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5.0 Introduction

The Judiciary is that branch of government that interprets law, settles disputes and imparts justice. In federal states, it also acts as the guardian of the Constitution.

The Articles of Confederation did not make any provision for a federal judiciary. However when the Constitutional Convention made plans for a federal government, it found it necessary to provide for a Judiciary. As Alexander Hamilton mentioned in No. XXII of íThe Federalistí

"A circumstance which crowns the defects of the Confederation remains yet to be mentioned, -- the want of a judiciary power. Laws are a dead letter without courts to expound and define their true meaning and operation."

The Constitution specifically provided for a Supreme Court, and also for "such inferior courts as the Congress may from time to time ordain and establish." Though broad jurisdiction was given to these courts, the Congress was left to decide how much jurisdiction should be allocated to them.

Exhibit 5.1
The Supreme Court

In the United States of America there are two sets of courts:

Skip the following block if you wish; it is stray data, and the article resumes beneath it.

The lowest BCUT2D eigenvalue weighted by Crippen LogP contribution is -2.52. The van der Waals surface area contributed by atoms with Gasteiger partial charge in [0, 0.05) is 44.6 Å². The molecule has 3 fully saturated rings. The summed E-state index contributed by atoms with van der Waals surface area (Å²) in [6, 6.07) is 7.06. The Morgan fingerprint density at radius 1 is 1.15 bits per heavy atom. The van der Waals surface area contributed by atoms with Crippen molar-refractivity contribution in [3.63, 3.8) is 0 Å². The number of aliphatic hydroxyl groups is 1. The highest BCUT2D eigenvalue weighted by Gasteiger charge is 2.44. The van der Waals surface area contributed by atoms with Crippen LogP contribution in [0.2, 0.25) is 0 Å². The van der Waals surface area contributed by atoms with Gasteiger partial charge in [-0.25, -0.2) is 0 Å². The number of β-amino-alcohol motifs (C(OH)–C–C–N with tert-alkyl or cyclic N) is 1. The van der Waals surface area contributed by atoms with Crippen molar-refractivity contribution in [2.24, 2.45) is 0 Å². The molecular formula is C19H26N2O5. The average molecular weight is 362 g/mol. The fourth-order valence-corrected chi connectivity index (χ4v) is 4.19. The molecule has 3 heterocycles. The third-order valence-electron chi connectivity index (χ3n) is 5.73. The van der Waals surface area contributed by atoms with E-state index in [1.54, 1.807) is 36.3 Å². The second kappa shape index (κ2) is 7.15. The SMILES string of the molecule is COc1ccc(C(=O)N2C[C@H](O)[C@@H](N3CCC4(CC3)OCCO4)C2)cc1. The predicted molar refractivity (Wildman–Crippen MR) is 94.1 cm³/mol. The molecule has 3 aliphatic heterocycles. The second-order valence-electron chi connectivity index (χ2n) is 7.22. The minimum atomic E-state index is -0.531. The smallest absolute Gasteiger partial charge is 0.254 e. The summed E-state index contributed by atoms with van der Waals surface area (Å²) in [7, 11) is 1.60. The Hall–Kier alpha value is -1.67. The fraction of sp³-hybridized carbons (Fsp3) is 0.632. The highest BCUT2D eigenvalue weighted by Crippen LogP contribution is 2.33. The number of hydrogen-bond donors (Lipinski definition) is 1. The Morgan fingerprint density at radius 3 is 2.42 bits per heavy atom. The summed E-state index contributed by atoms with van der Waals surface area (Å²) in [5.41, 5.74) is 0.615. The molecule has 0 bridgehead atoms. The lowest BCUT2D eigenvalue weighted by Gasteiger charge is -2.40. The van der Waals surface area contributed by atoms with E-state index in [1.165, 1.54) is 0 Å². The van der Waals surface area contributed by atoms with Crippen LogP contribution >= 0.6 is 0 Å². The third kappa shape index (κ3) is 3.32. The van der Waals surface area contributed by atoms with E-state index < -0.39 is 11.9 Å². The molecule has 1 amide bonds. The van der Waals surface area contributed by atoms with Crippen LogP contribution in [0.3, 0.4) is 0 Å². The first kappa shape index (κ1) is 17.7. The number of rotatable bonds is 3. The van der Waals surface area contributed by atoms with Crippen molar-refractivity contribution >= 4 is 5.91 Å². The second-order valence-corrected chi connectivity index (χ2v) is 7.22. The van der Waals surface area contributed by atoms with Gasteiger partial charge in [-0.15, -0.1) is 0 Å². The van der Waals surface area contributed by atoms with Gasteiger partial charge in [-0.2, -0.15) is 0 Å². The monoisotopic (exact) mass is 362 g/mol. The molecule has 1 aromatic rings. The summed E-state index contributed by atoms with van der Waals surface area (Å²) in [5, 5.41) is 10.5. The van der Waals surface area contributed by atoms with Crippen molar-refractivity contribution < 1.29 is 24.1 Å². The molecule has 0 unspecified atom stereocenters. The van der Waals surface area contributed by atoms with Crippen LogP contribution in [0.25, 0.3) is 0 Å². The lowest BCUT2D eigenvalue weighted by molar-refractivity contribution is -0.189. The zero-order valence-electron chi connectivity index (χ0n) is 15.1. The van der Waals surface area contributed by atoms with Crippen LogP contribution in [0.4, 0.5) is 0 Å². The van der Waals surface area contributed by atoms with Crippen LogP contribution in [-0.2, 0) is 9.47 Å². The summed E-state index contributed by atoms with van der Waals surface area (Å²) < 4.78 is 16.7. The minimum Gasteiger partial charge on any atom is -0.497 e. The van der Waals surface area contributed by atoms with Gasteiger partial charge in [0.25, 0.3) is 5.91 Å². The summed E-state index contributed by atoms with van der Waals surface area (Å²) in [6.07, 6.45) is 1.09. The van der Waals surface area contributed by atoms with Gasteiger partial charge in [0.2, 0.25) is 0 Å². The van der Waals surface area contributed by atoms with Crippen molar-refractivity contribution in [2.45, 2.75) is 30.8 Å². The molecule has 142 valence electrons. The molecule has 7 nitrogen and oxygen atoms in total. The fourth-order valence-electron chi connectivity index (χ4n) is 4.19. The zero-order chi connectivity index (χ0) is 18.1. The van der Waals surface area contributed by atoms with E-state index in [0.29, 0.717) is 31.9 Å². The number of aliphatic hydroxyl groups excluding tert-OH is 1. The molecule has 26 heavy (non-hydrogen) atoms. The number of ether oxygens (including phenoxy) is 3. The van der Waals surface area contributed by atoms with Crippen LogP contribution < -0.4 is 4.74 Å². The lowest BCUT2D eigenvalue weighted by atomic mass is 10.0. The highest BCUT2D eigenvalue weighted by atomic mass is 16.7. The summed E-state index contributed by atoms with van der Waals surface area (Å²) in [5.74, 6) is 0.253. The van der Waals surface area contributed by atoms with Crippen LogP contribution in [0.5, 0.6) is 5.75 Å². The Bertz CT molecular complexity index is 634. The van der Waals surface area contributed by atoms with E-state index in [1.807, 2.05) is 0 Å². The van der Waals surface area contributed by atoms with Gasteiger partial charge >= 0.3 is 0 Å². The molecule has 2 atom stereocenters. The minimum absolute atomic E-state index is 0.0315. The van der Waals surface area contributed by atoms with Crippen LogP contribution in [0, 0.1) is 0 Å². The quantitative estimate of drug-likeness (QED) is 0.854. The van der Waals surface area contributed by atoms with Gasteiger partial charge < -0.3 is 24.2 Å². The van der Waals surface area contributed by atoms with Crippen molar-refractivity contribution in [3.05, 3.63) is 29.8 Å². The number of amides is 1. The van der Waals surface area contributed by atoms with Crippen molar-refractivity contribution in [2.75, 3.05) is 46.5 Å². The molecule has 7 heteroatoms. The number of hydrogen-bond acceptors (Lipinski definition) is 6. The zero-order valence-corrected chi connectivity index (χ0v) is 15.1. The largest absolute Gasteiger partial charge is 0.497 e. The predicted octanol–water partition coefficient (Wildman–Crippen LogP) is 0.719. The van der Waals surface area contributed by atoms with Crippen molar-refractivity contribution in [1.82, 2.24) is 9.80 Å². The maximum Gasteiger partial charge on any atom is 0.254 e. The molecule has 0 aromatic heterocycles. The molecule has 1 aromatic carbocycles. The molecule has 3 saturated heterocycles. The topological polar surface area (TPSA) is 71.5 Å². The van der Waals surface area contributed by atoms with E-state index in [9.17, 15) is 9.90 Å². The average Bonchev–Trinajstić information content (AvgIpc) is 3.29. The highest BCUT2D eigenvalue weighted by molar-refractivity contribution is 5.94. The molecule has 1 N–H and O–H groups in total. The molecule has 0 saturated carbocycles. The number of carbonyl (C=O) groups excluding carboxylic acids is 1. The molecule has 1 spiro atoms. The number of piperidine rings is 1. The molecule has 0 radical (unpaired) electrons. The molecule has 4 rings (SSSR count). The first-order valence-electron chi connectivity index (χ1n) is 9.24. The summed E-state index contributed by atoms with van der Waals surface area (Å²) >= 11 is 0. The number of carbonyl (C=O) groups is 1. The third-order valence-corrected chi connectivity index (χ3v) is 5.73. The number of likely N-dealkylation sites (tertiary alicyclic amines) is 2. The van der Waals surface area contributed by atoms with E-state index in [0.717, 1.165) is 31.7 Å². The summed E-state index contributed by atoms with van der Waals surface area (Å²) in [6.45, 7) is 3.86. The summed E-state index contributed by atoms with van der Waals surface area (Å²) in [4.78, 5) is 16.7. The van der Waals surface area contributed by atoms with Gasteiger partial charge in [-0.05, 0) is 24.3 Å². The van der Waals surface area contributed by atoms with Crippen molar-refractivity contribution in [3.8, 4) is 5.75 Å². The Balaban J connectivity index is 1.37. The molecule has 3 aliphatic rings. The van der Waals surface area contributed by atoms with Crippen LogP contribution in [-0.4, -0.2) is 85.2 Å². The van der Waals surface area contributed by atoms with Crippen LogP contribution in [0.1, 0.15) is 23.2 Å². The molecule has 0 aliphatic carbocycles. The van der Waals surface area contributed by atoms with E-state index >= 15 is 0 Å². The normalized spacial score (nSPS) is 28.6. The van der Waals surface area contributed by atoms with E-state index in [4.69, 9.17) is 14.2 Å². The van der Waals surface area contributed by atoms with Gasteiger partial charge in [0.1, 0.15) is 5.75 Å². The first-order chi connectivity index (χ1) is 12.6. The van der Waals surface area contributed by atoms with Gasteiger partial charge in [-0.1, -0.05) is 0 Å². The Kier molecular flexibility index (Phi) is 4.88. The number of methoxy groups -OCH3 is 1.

(1) The Supreme Court and the lower federal courts and (2) the State Courts. The federal court usually settles disputes between the center and the units, while the state courts deal with subjects of state or local importance. Though these systems appear separate they function in a parallel manner. For instance, it is possible for the federal courts to receive appeals from the state courts. Further, the Supreme Court holds the final jurisdiction in case of constitutional matters.

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5.0 Introduction
5.1 The State Court System

5.2 The Federal Court System
5.3 The Supreme Court in Operation

Chapter 6

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